Racking 'Em UpMore About Car-Topping Your Canoe or Kayak
By Tamia Nelson
In "Tying One (or More) On, Safely," I explained how to tie boats down when car-topping, and described what can happen when you don't take the trouble to do it right. This time out, I'm going to talk about some of the fine points.
Let's begin at the beginningwith your rack. In the days when almost all cars had rain-gutters and the basic autobody was nothing more than a modified box, choosing a rack was simple. Most just clamped onto the rain-gutters. If the gutters were sturdy and the clamps were sound, you had it made. Nowadays, however, things aren't that easy. Few cars have rain-gutters, and most car roofs are symphonies of compound curves. Some cars even come with all-purpose roof racks as part of the package"mandatory options" in industry jargon.
The upshot? Fitting a rack and accessories to your car today is a little like getting a pair of hiking boots made to order. You need the help of an experienced dealer to be sure you get it right. Still, there are a couple of general principles to keep in mind. Canoes are almost always transported upside-down. (Water weighs a lot. You don't want to be carrying an outdoor pool around on top of your car after you drive through a rainstorm, do you?) You'll need two pairs of brackets for each canoe's gunwales, but that's it. Kayaks, on the other hand, are usually carried in one of two different ways: either right-side up on cradles or "stacked"lashed to an upright post and resting on their side seams. (Be sure to pad your cross-bars if you choose this option!) Either way, you'll need snug-fitting cockpit covers to keep rain from filling your boats.
Does it matter how you rack your kayaks? Yes and no. Stacking permits you to haul more boats. This makes family trips and shuttles easier. It also reduces the likelihood that a kayak will acquire permanent creases if it spends too much time in the sun: the side-seam is more rigid than the hull. There are drawbacks to stacking, though. Stacked kayaks are great at catching crosswinds, for one thing, and you may also be tempted to overload your vehicle. Just because you can carry more boats on your car or truck when they're stacked doesn't mean that you should.
Not convinced? Think again. Every automaker specifies maximum load limits for roof racks, and these aren't just lawyer's quibbles to limit liability exposure. A heavy load on your roof raises your vehicle's center of gravity, and a higher center of gravity makes any car or truck more vulnerable to roll-overs. This can be a particular problem with SUVs. They're top-heavy to begin with, at least when compared to sedans. That can lead to some surprises. A Jeep Grand Cherokee with a 4.7-liter, 230-hp V8 is only rated to carry 150 pounds on its roof, for example, while a Ford Focus wagon, with just a 2.0-liter, 130-hp Four, is rated higher, at 220 pounds!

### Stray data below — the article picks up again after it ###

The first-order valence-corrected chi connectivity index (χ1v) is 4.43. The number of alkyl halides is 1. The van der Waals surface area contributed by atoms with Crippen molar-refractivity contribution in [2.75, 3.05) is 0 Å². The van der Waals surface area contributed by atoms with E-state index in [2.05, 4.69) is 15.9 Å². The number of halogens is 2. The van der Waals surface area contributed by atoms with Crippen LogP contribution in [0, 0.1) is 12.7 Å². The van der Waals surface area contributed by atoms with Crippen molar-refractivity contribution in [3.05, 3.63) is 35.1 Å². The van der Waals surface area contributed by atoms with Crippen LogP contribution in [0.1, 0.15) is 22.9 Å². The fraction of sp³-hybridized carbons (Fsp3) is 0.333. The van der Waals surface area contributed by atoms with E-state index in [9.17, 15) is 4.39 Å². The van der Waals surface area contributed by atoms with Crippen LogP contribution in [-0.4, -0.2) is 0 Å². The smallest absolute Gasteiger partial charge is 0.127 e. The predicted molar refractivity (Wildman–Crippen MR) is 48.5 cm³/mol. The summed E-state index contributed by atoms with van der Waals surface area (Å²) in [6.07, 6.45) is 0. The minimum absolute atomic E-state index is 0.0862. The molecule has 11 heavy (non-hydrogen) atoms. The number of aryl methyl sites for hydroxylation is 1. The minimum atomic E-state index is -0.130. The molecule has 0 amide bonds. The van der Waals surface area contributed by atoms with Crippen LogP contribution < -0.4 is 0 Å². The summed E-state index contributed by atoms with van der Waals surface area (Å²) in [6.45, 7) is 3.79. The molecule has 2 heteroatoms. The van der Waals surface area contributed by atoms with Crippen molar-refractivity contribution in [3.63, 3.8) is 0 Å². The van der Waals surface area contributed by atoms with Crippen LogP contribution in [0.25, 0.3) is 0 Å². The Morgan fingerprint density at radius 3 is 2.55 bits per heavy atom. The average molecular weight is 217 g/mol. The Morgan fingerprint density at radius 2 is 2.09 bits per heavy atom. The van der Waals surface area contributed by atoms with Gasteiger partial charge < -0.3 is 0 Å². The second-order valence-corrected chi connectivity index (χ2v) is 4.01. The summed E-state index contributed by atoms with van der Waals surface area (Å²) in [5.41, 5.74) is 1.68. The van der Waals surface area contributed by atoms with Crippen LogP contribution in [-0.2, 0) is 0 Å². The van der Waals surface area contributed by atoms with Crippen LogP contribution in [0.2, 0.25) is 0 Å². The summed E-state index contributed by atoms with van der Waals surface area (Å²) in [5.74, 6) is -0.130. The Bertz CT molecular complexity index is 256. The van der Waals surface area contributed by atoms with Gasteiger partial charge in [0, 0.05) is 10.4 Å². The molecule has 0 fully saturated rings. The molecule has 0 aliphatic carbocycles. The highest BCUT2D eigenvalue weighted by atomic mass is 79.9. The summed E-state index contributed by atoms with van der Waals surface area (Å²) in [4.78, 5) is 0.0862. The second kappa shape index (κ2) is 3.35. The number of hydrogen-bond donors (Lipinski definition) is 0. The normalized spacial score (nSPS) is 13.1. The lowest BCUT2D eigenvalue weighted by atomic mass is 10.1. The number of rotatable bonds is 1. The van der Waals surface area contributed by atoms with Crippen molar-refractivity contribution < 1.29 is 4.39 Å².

The blocky profiles of SUVs and vans also make them especially sensitive to crosswinds. The result? Driving an SUV or van with a fully-loaded roof rack down a highway swept by gusty 50-mile-per-hour winds is no picnic. So if a roll-over accident isn't your idea of a good time, pay close attention to manufacturers' load limits, and stack kayaks only when you have to.
That's not all. Unless your boats are very short, place your rack's crossbars as far apart as you can. Then, when loading up, be sure each boat is well-balanced, level, and evenly-supported. Unfortunately, this requirement will sometimes conflict with other considerations. Depending on your vehicle's profile, for example, you may find that both bow and stern tie-downs are "pulling the same way." This isn't good. As you bounce over ruts and potholes, and as you accelerate and brake, the boats on your rack will work back and forth in their cradles. If bow and stern tie-downs are each tugging in one direction, your boats will tend to follow along as you drive down the road, and the tie-downs will gradually grow slack. Want an example? Look at the middle panel of the sketch below. The canoe will creep forward.
OK. That's the problem. What can you do about it? Easy. If possible, arrange matters so that the bow and stern tie-downs pull in opposite directions. If that can't be done without tipping your boat out of balance, however, at least take care to see that both belly ties are snug. This will minimize creep. Once you're on the road, check your lashings after every hard stop or bad bump, tightening tie-downs or repositioning your boats as necessary. On long trips down rutted dirt tracks, in fact, it's a good idea to pull over and check all your lashings every half-hour or so, even when your tie-downs pull against each other. A nuisance? Sure. But not as much of a nuisance as picking up the pieces of your canoe or kayak from the side of the road. 'Nuff said.
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